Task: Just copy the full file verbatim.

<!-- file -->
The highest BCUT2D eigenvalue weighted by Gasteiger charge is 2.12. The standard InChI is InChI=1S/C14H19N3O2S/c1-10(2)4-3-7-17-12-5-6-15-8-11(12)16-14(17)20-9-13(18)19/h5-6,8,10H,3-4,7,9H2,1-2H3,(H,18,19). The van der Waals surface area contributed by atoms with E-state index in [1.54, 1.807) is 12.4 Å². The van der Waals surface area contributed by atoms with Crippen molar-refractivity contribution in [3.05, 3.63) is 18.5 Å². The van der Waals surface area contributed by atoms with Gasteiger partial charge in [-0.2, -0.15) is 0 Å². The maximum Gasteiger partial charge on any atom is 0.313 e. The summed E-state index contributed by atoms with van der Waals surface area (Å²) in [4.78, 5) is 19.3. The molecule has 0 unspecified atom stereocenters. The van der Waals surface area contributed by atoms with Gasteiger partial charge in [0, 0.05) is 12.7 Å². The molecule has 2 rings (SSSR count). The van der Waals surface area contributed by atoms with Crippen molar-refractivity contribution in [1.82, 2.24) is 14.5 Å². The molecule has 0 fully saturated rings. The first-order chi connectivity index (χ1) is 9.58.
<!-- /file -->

The highest BCUT2D eigenvalue weighted by Gasteiger charge is 2.12. The standard InChI is InChI=1S/C14H19N3O2S/c1-10(2)4-3-7-17-12-5-6-15-8-11(12)16-14(17)20-9-13(18)19/h5-6,8,10H,3-4,7,9H2,1-2H3,(H,18,19). The van der Waals surface area contributed by atoms with E-state index in [1.54, 1.807) is 12.4 Å². The van der Waals surface area contributed by atoms with Crippen molar-refractivity contribution in [3.05, 3.63) is 18.5 Å². The van der Waals surface area contributed by atoms with Gasteiger partial charge in [-0.2, -0.15) is 0 Å². The maximum Gasteiger partial charge on any atom is 0.313 e. The summed E-state index contributed by atoms with van der Waals surface area (Å²) in [4.78, 5) is 19.3. The molecule has 0 unspecified atom stereocenters. The van der Waals surface area contributed by atoms with Gasteiger partial charge in [0, 0.05) is 12.7 Å². The molecule has 2 rings (SSSR count). The van der Waals surface area contributed by atoms with Crippen molar-refractivity contribution in [1.82, 2.24) is 14.5 Å². The molecule has 0 fully saturated rings. The first-order chi connectivity index (χ1) is 9.58.